Here is an example of an information pattern: Garlic Lowers [Does Not Lower] Cholesterol

Outsource it or do it in-house?

November 20, 2007

When should an organization outsource a job and when should an organization do the job in-house? Let’s consider an example.

Consider a book publisher. Rather than having a staff of full-time writers whom it would pay to write books, the publisher bids for books and negotiates with agents.

Book publishers outsource because they want to have access to the maximum diversity of ideas and information. A publisher thinks its chances of publishing interesting books are better it leaves the door open to lots of different writers, and so it’s willing to endure the hassle of having to sign each book on a case-by-case basis. The benefits of leveraging the actions and intelligence of the crowds outweigh the costs.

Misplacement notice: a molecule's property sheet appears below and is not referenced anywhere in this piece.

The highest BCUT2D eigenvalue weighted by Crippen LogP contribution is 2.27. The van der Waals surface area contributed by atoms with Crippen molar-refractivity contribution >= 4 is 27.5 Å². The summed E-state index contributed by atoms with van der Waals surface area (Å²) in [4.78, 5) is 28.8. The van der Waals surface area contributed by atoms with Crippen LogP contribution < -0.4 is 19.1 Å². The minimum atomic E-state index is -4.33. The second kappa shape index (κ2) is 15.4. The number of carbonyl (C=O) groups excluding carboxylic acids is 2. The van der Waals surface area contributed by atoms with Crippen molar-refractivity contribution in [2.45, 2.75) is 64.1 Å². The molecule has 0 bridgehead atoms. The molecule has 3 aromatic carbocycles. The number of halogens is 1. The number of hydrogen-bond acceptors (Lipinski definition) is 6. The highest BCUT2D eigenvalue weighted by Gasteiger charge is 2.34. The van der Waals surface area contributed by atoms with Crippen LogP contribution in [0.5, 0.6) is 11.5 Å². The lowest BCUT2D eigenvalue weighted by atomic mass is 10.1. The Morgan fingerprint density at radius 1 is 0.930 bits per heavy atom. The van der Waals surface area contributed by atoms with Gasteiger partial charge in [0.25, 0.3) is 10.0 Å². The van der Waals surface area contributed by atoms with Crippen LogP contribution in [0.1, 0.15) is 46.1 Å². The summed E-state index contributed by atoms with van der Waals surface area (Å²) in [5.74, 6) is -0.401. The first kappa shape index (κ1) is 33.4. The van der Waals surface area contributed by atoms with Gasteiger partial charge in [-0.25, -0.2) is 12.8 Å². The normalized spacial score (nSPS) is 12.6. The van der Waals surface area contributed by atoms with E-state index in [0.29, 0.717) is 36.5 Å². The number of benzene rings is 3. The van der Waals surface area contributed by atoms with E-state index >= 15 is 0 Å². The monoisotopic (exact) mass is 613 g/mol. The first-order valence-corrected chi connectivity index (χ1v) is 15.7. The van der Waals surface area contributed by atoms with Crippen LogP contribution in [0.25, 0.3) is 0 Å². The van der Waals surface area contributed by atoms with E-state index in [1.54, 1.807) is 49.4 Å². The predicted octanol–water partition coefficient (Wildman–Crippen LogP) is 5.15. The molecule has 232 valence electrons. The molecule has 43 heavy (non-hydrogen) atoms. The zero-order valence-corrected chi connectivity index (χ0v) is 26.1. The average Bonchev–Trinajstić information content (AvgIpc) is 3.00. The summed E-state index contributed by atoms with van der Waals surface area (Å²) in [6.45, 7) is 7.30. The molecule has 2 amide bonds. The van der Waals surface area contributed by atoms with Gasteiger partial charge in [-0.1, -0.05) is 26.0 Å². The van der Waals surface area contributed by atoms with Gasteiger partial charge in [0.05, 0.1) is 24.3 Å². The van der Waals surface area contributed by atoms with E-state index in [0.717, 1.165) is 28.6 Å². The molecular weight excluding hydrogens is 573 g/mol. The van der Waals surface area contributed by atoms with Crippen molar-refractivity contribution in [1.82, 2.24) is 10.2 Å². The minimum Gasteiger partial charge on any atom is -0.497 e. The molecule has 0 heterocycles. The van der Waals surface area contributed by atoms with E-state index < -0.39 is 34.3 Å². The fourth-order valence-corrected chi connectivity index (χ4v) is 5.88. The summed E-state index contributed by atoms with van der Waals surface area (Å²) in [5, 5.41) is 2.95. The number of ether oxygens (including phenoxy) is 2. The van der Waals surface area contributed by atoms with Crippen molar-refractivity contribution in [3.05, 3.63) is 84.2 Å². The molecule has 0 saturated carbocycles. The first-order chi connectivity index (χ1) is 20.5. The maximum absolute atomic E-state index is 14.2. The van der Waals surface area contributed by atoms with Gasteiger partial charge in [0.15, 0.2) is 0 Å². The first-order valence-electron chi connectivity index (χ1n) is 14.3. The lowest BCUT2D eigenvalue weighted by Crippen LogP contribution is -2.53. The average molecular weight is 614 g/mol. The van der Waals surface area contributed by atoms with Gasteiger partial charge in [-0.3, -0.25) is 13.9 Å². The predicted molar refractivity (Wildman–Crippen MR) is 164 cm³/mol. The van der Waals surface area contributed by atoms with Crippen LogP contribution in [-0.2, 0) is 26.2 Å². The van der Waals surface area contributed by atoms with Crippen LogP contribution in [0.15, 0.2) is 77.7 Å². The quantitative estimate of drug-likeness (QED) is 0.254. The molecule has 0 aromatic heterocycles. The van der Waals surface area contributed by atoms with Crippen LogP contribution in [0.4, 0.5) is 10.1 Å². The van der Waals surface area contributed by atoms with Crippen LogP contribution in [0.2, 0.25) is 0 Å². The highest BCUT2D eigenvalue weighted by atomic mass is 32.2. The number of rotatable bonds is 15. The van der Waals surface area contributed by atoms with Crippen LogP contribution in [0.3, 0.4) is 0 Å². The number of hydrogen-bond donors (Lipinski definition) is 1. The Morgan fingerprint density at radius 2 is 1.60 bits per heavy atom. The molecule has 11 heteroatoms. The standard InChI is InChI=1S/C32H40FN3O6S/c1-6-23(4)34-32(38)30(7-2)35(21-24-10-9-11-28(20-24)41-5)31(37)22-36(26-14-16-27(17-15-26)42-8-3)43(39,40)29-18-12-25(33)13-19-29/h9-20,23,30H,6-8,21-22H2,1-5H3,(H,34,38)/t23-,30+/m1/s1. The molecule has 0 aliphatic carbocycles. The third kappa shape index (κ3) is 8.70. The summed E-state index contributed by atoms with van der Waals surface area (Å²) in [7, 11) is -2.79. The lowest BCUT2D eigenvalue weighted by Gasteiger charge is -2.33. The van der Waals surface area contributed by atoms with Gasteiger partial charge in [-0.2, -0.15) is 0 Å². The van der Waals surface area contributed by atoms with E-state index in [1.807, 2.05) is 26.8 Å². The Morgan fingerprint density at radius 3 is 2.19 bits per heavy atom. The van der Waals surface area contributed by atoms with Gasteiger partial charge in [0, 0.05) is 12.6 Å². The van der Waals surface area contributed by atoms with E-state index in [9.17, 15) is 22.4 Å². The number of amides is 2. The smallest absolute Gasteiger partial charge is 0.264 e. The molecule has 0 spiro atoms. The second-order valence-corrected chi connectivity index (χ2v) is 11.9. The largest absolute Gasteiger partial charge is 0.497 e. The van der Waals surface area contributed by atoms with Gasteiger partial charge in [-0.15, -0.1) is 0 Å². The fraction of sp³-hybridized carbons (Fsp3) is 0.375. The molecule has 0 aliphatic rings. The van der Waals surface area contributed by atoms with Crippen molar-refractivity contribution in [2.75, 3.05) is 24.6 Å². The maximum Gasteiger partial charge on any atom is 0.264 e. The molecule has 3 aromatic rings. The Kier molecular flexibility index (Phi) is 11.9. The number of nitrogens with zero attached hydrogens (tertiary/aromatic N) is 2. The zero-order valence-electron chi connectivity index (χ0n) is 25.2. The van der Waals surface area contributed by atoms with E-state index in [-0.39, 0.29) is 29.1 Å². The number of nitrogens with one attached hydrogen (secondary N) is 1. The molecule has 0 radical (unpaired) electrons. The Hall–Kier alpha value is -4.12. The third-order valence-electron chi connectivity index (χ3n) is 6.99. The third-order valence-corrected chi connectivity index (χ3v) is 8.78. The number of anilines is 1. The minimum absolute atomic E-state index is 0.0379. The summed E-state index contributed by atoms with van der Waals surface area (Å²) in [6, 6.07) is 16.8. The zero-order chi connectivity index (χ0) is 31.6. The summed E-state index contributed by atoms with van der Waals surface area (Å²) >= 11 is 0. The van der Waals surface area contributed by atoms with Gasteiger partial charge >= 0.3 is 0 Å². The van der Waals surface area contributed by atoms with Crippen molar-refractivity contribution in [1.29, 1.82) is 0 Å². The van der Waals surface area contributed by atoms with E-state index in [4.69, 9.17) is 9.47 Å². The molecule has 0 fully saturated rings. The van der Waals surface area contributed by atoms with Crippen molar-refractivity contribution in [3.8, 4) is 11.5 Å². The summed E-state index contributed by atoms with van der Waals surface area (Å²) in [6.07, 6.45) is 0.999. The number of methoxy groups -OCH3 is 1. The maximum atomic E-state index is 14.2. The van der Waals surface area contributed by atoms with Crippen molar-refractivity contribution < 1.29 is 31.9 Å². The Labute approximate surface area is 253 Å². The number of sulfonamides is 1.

Need to tap into the collective intelligence? Then outsource it.

Need things done quickly? Then do it in-house.

— Extracted from The Wisdom of Crowds by James Suroweicki

Not everything that can be counted counts …

September 16, 2007

“Not everything that can be counted counts, and not everything that counts can be counted.”  [Albert Einstein]

Example: when researching a species these things are important, but cannot be counted: the texture of the skin, the color, the smell.

So, it’s not only quantitative data that is useful when collecting evidence and information.

— Extracted from Hard Facts by Jeffrey Pfeffer and Robert I. Sutton

Is there more information in a rock than in the human genetic DNA code?

August 18, 2007

How much information is in here:

  • It is a fine day.

Let’s measure the information by the number of characters. There are 17 characters, so the amount of information is 17.

How much information is in here:

  • It is a fine day. It is a fine day. It is a fine day. It is a fine day. It is a fine day.

The same sentence is repeated five times. Is the amount of information 17 x 5 = 85? Answer: No. The extra four sentences don’t say anything new. The information that is present is this: